Despite the fact that Indigenous peoples all over the world continue to face colonial and extractive policies which threaten their land-based livelihoods and existence as peoples, at the same time interest in, and even appreciation of, indigenous cultures and identities seems to be growing. This is particularly evident within the arts and popular culture, where indigenous artists, themes and heritage flourish in unprecedented ways, prompting new talk about an ongoing new ?renaissance? of Indigenous cultures and identities. The aim of this project is to critically explore and identify the new challenges, concerns and opportunities that the and revival of indigenous arts and popular culture is presenting to the Sámi society on the level of cultural politics and policy, and to analyze this turn as an aspect of broader change in the nature of Nordic colonialism and in relations between the Sámi and majority societies.The project?s primary objective is to strengthen Sámi cultural revitalization through a better understanding of the complex social, political and economic forces which are reshaping contemporary politics of Indigeneity within Nordic countries. Secondary objective is to generate research-based knowledge that could support sustainable indigenous cultural policy design and implementation, and be of use for the Sami society as well as for public authorities and stake-holders working with Sámi arts and culture.
Contemporary societies manifest growing interest in, and appreciation of, indigenous cultures and identities. This is particularly evident within the arts and popular culture, where indigenous artists, themes and heritage seem to flourish in unprecedented ways, prompting new talk about an ongoing “renaissance” of Indigenous cultures and identities.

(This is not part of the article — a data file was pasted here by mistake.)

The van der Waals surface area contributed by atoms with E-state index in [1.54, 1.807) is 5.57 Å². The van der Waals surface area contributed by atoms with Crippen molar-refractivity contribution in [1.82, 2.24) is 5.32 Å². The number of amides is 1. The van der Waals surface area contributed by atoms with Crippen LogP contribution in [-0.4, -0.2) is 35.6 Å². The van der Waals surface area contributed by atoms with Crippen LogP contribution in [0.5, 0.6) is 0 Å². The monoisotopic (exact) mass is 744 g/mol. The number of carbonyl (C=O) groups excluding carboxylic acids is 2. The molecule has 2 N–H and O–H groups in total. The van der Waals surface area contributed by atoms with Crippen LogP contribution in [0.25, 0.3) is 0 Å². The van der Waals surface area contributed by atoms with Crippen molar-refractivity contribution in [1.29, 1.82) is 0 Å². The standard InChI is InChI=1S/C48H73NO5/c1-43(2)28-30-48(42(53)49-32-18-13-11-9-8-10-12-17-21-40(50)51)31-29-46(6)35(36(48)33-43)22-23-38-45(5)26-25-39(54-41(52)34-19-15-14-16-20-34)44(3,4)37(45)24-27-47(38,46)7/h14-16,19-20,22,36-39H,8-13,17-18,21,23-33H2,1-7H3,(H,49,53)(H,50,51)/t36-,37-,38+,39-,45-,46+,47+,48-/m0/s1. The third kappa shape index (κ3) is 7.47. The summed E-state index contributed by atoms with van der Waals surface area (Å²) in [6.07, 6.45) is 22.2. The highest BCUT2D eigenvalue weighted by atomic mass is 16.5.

NESAR seeks to identify new issues, concerns and opportunities that the growing interest in, and revival of, indigenous arts and popular culture is presenting to the Sámi society on the level of cultural politics and policy, and to analyze this turn as an aspect of broader change in the nature of Nordic colonialism and in relations between Sámi and majority societies. The project investigates (1) What social, political and economic forces and transformations are contributing to the growing prominence of indigeneity within Nordic societies? (2) What are the struggles, concerns and hopes that appear central for Sámi (cultural) politics in the context of the “new indigenous renaissance”? (3) What kind of measures and policies are necessary to protect and promote Sámi self-determination and cultural revitalization in the present conjuncture?
The research is interdisciplinary and it is undertaken in line with the ethos and objectives of conjunctural analysis, an approach developed within Cultural studies and associated especially with the work of Stuart Hall. The approach is implemented through qualitative research methods, especially ethnography, document analysis and archival research within a Nordic and trans-indigenous comparative framework. The project will contribute to several critical debates on the politics of indigeneity, contemporary colonialisms and decolonisation within the social sciences and humanities, including indigenous studies, Sami research, cultural studies, social anthropology, critical musicology, politics and sociology - especially ethnography, document analysis and archival research.